The Greenshank is a tall, slim pale grey bird with greenish legs and a long straight (slightly upturned) beak. Wades in shallow water, dashing to chase small fish.

6.    Grey Plover - Plivye Sann - Pluvialis squatarola
Wingspan: 71-83cm.
A large, heavily-built plover. This species is more common than the Pacific Golden Plover (see below). The Grey Plover always has black ‘armpits’ visible when it flies; the Golden Plover does not.

7.    Pacific Golden Plover - Plivye Dore - Pluvialis fulva
Wingspan: 60-68cm.
A fairly large plover. Usually browner in colour than the Grey Plover.

Small waders

8.    Terek Sandpiper - Kavalye - Trakase Xenus cinereus
Wingspan: 57-59cm.
A medium-sized bird with bright orange-yellow legs and feet, and yellow upturned beak. Usually seen in flocks of other waders.

9.    Greater Sandplover - Gran Pliyve Ordiner - Charadrius leschenaultii
Wingspan: 53-60cm.

10.    Lesser Sandplover - Pti Plivye Ordiner - Charadrius mongolus
Wingspan: 45-58cm.
Lesser and Greater Sandplover differ in size and in the way they stand; Greater is more horizontal, Lesser is more upright. In breeding plumage, males of both species are brightly coloured with black mask, white chin and orange breast and forehead. The male Greater Sandplover in breeding plumage has a small white patch just above the beak, an area that is all black in the Lesser.

11.    Turnstone - Bezroz - Arenaria interpres
Wingspan: 50-57cm.
The commonest wading bird in Seychelles, often in flocks of 30 or more. Can be seen on rocky shores and remote islands as well as on mudflats. Has bright orange legs and black chest collar.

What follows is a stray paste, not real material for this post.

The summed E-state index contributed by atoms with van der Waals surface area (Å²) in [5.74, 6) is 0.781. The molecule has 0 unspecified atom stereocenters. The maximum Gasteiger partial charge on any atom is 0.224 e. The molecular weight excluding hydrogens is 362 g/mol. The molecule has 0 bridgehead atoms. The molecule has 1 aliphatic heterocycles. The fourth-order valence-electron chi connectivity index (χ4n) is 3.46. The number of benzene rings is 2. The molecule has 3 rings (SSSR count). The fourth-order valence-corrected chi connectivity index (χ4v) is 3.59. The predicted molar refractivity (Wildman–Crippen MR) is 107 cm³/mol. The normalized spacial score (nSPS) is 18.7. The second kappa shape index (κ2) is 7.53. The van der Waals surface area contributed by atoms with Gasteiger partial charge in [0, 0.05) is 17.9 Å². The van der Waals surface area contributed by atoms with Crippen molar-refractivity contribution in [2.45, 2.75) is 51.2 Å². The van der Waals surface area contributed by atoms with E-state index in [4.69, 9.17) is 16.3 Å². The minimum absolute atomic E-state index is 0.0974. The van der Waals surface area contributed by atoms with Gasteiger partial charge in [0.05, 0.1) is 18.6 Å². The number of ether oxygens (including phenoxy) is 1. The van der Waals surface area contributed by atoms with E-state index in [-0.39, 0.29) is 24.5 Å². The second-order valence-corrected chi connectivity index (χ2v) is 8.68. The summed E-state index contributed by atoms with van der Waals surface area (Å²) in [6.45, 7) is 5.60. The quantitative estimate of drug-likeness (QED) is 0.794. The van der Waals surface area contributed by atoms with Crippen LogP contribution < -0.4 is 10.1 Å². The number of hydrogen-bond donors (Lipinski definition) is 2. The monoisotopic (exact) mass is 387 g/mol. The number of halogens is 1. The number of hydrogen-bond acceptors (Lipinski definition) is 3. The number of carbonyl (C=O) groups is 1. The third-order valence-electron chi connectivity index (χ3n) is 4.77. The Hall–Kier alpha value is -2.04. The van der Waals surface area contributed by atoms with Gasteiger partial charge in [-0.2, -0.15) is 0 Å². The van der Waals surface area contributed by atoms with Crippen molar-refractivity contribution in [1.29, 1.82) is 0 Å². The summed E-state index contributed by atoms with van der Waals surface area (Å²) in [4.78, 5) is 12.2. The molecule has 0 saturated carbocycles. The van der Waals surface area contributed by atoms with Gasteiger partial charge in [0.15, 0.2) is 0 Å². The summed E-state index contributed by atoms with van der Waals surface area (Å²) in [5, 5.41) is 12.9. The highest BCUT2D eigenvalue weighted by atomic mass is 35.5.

12.    Common Ringed Plover - Pliyve Kolye Nwanr - Charadrius hiaticula
Wingspan: 48-57cm.
A small wader with a dark ring round its neck, and orange legs. Normally seen singly, with other small waders.

13.    Curlew Sandpiper - Bekaso Korbizo - Calidris ferruginea
Wingspan: 42-46cm.
A small wader, usually in small flocks. Has a downcurved bill like a miniature curlew.

14.    Sanderling - Bekaso Blan - Calidris alba
Wingspan: 40-45cm.
A small, whitish wader normally seen in small numbers on sandy beaches. It runs along the beach feeding on invertebrates in the sand freshly exposed by receding waves, running back up the beach out of the way of incoming waves.

15.    Common Sandpiper - Kavalye Bat Lake - Actitis hypoleucas
Wingspan: 38-41cm.
A small brown wader, usually seen by itself around the margins of water (freshwater and the sea). Can be recognised by its colour and the way it bobs its tail.

16.    Little Stint - Pti Pti Bekaso - Calidris minuta
Wingspan: 34-37cm.
A tiny wader, usually seen by itself in groups of other species.

Our History

Since 1998.

Seychelles Nature, Green HealthClimate Change, Biodiversity Conservation & Sustainability Organisation

@CousinIsland Manager

Facebook: http://goo.gl/Q9lXM

Roche Caiman, Mahe


We accept donations. Your support and generosity help us continue with our work in nature conservation in Seychelles. Email nature@seychelles.netdonate

Contact Us

Centre for Environment & Education

Roche Caiman,

P.O. Box 1310, Mahe, Seychelles

Tel:+ 248 2519090

Email: nature@seychelles.net